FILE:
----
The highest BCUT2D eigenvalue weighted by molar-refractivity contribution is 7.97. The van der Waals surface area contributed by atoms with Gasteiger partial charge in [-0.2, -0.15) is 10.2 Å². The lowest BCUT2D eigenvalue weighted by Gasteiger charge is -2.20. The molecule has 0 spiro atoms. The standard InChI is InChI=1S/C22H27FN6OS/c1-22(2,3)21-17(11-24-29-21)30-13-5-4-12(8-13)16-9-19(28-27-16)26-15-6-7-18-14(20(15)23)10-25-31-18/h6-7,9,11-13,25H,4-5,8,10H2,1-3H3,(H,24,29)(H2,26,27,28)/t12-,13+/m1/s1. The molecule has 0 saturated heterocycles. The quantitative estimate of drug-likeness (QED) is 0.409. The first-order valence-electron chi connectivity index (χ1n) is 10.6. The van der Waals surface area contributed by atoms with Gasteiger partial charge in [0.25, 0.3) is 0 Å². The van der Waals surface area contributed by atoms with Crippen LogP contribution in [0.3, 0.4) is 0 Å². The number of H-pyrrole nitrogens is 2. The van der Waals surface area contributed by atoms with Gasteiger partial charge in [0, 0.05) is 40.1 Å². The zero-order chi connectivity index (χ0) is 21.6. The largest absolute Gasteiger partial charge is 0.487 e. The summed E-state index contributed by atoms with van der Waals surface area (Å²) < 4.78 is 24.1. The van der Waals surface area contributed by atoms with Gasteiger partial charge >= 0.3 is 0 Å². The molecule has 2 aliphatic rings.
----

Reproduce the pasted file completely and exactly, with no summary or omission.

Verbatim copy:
The highest BCUT2D eigenvalue weighted by molar-refractivity contribution is 7.97. The van der Waals surface area contributed by atoms with Gasteiger partial charge in [-0.2, -0.15) is 10.2 Å². The lowest BCUT2D eigenvalue weighted by Gasteiger charge is -2.20. The molecule has 0 spiro atoms. The standard InChI is InChI=1S/C22H27FN6OS/c1-22(2,3)21-17(11-24-29-21)30-13-5-4-12(8-13)16-9-19(28-27-16)26-15-6-7-18-14(20(15)23)10-25-31-18/h6-7,9,11-13,25H,4-5,8,10H2,1-3H3,(H,24,29)(H2,26,27,28)/t12-,13+/m1/s1. The molecule has 0 saturated heterocycles. The quantitative estimate of drug-likeness (QED) is 0.409. The first-order valence-electron chi connectivity index (χ1n) is 10.6. The van der Waals surface area contributed by atoms with Gasteiger partial charge in [0.25, 0.3) is 0 Å². The van der Waals surface area contributed by atoms with Crippen LogP contribution in [0.3, 0.4) is 0 Å². The number of H-pyrrole nitrogens is 2. The van der Waals surface area contributed by atoms with Gasteiger partial charge in [0, 0.05) is 40.1 Å². The zero-order chi connectivity index (χ0) is 21.6. The largest absolute Gasteiger partial charge is 0.487 e. The summed E-state index contributed by atoms with van der Waals surface area (Å²) < 4.78 is 24.1. The van der Waals surface area contributed by atoms with Gasteiger partial charge >= 0.3 is 0 Å². The molecule has 2 aliphatic rings.